In order to enjoy the nation’s top-ranked team beating up on an inferior opponent in an exhibition game, it’s necessary to envision the tomorrow. Without question, UNC Pembroke is happy to envision its tomorrow after getting bludgeoned in Chapel Hill by the consensus No. 1 Tar Heels by a score of 102-62 Saturday evening at the sold out Dean Smith Center.
But beyond the competitive mismatch and the assortment of gory statistics, there actually was meaningful information to be gleaned and not all of it positive for the boys in blue.
First, like last year’s team, this season’s Tar Heels are capable of terrible play. That should be a considered a given by any seasoned observer, but predictions for an undefeated 2008-09 campaign look silly when the club plays so unevenly against the Braves.
The litany of mistakes included numerous uncontested turnovers, poor shooting and regular lapses of concentration. Even with the injuries to Tyler Hansbrough and Marcus Ginyard, this experienced club most recently was witnessed suffering a historic whipping at the hands of Kansas in the Final Four. It was a little surprising they didn’t show greater focus to put more distance between now and last April.
But despite the sloppiness, there was plenty of good news as well. Most noticeably, the team’s defense was significantly more confrontational on the perimeter. Junior guard Ty Lawson (14 points, 5 assists, 6 steals) spearheaded the attack, jumping passing lanes and consistently hounding opposing ball-handlers.
Other UNC perimeter players also picked off steals and batted away numerous passes out of bounds. They fought through screens more effectively and were able to keep offensive players in front of them, a continual bugaboo last season.
In short, it’s obvious that Roy Williams has focused on defense even at the expense of offense throughout the early practices.
From a tactical standpoint, the Heels employed a more frequent usage of traps than they did last season. Most of the traps occurred after dead balls, and generally they were used fullcourt or three-quarter court, rather than in the halfcourt.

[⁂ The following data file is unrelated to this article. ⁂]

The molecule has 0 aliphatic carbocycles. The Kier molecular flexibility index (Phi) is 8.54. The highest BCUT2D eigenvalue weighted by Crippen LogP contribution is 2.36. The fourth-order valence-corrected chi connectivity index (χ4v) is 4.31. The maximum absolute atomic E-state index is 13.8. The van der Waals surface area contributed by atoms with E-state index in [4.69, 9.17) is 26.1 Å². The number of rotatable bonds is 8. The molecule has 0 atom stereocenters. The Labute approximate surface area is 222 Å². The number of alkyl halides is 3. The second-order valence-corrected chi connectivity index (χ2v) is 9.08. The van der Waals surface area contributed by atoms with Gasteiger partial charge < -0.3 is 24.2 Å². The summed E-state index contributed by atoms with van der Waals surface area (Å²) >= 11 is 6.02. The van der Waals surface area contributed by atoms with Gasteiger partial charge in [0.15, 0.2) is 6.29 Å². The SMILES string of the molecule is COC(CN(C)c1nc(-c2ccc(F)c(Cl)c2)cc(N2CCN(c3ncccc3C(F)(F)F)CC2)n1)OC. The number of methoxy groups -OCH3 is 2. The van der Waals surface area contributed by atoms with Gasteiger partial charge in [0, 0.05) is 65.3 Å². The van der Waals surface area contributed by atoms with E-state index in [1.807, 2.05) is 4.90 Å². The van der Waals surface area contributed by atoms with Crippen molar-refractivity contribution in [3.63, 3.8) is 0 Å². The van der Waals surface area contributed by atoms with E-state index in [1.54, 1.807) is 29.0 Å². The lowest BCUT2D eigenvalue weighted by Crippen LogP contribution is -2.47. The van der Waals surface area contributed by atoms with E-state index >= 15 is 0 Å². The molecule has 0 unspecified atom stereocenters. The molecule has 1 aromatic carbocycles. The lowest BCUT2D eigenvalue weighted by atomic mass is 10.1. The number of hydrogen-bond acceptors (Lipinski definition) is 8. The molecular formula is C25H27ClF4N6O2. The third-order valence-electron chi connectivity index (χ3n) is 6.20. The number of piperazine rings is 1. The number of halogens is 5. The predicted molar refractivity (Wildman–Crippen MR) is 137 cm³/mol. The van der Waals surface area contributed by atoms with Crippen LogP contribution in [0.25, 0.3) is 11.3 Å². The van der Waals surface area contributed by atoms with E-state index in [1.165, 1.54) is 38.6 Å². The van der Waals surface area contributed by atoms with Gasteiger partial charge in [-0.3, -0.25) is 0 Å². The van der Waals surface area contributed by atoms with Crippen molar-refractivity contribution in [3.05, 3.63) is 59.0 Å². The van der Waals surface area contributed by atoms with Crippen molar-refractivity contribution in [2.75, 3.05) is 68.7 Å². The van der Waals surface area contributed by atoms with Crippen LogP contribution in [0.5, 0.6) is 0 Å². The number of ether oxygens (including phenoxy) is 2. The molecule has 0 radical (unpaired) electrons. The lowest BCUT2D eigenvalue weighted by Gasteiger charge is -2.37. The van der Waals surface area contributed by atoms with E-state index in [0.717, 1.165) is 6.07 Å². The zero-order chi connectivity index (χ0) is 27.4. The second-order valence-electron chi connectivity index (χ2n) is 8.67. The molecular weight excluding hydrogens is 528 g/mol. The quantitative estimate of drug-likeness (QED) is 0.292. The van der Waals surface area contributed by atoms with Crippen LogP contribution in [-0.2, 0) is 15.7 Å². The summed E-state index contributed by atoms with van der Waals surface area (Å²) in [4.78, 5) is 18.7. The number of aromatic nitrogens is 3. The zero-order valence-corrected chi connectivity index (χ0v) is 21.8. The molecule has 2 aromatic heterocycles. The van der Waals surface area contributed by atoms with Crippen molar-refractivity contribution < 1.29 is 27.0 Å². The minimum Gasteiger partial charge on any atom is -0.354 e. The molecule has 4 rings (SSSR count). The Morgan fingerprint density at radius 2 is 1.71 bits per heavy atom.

Shifting to offense, the Heels obviously didn’t resemble themselves without Hansbrough in the lineup. His absence no doubt contributed to the difficulties establishing Williams’ preferred high-percentage shots, resulting in numerous long jumpers against a much smaller team.
Among the returnees from last season, junior power forward Deon Thompson (14 points, 10 rebounds) appears to have made major strides. He was noticeably stronger and more athletic, and overall he played more assertively as a scorer and rebounder.
Now, about those freshmen. Many fans were excited to get a first look at the newest Tar Heels, and all three of the rookies were impressive. Tyler Zeller (13 points), a seven-footer in the middle, started the game and showcased his excellent mobility as well as a nice shooting stroke and a couple of short jump hooks.
Ed Davis (12 points), meanwhile, is a 6-9 (I don’t buy the 6-10 that UNC is selling) big man who is rangy and skilled scoring with his back to the basket. Both Zeller and Davis had difficulties maintaining their position inside, however, and it’s likely another year of physical development will be necessary for them to become consistently productive.
Lawson’s backup at point guard, Larry Drew II (2 points, 6 assists), struggled with turnovers but also made nifty passes off the dribble and used his quick feet to exert intense pressure on defense. It’s unlikely he’ll ever generate as many easy baskets as Lawson does, but comparisons among veteran media in the media room were made to former UNC guard Jimmy Black.
Freshman wing Justin Watts sat out with a bruised knee.
UNC’s first official game is next Saturday at home against Penn, and at this point it appears unlikely that Hansbrough will be available. Ginyard is expected to return in December.